The current study found that PIU was positively related to having more behavioral/emotional problems and negatively related to prosocial behaviors. For the subscales, we discovered that users with more severe PIU demonstrated higher levels of emotional, conduct, and peer problems as well as hyperactivity. Machimbarrena et al. (2019) also pointed out that PIU among adolescents was strongly related to lower levels of adolescents’ physical, psychological, and social and family well-being. Specifically, the authors found that PIU, especially severe use or Internet addiction, caused a serious loss of psychological health, including depressive and somatic symptoms, as well as behavioral/emotional problems among adolescents (Cerruti et al., 2017; Machimbarrena et al., 2019). It has been proposed that Internet addiction is usually related to people’s reward system, memory and cognitive ability and to the cerebral synaptic activity in the brain, which is subsequently linked to depression and behavioral disorders (Kuss, 2013). Among people with Internet gaming addiction, reduced dopamine transport has also been proven to be account for depression and some personality disorders (Bernardi & Pallanti, 2009; Morrison & Gore, 2010). Another possible explanation is that some inappropriate content on the Internet, such as aggressive or dishonest behaviors, plays a guiding role for adolescents to imitate, destructively influencing them. Fisoun et al. reported that abusive Internet use was significantly correlated with anti-social and aggressive behaviors among adolescents, giving rise to increasing behavioral problems (Fisoun et al., 2012). On the other hand, Yang et al. pointed out that compared to infrequent Internet users, frequent users were more likely to be emotionally unstable, affective, and lonely, which can lead to emotional issues among adolescents (Yang et al., 2005). Additionally, more harmful Internet activities were associated with worse interpersonal activities and fewer prosocial attributes (Ma, Li & Pow, 2011; Milani, Osualdella & Blasio, 2009), a finding that is consistent with the negative relationship between PIU and prosocial behaviors in the current study. Social withdrawal and isolation symptoms generated from excessive dependence on the Internet were found to be another pathway to psychiatric disorders and behavioral problems (Kato, Shinfuku & Tateno, 2020). Taken together, our results regarding the strong association of PIU with behavioral/emotional problems among adolescents are supported by previous studies. In particularly, our data demonstrated that compared to the other three problems, higher score of PIU caused more increase in hyperactivity and emotional problems, indicating that these problems were more likely be affected by inappropriate Internet use.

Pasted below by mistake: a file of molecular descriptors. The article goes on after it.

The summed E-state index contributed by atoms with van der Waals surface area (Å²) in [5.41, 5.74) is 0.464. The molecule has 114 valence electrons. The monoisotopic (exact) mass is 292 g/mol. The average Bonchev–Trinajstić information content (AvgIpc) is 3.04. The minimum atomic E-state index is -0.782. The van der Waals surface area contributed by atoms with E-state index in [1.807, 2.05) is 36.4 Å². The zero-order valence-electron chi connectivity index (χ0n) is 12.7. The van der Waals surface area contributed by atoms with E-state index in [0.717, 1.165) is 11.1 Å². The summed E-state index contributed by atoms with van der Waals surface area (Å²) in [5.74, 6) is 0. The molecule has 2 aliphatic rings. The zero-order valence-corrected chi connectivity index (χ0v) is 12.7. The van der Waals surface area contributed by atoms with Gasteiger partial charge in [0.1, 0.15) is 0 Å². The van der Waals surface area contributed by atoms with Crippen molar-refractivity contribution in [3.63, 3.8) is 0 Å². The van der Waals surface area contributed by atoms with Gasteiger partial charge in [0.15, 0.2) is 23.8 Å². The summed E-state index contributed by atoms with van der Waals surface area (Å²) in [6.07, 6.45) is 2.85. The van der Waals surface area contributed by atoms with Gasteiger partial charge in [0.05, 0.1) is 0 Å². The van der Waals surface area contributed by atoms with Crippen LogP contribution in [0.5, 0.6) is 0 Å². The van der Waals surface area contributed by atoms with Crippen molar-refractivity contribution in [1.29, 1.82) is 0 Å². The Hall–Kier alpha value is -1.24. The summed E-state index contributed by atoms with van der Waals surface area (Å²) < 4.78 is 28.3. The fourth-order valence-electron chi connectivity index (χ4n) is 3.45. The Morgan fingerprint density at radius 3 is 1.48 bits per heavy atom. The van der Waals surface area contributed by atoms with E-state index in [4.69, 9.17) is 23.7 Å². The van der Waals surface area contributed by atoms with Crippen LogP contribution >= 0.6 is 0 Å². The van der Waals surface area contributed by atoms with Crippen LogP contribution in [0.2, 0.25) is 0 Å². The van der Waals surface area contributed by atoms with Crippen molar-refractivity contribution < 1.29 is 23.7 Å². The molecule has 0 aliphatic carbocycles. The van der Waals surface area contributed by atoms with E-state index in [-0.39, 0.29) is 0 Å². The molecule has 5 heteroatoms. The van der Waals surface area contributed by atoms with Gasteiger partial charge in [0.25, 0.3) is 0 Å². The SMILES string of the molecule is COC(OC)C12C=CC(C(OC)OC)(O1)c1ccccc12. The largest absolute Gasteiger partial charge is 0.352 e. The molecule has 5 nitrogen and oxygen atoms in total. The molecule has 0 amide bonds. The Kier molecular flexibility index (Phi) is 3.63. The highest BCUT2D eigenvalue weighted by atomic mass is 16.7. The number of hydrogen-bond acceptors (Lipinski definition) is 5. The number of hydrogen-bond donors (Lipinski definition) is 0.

We also found that PIU was positively associated with sleep disorders, which were further related to elevated levels of behavioral/emotional problems. There is existing evidence supporting a strong relationship of PIU with sleep disorders (Yang et al., 2018), as well as evidence that suboptimal sleeping quality increases the likelihood of behavioral/emotional problems (Kosticova, Husarova & Dankulincova, 2020). In addition, we also found that sleep disorders caused more emotional, hyperactive problems, compared to other sub-scales. In conclusion, our data demonstrated that adolescents with a mean age of 13.5 were prone to developing hyperactive and emotional problems if they have inappropriate Internet use habits or sleep problems.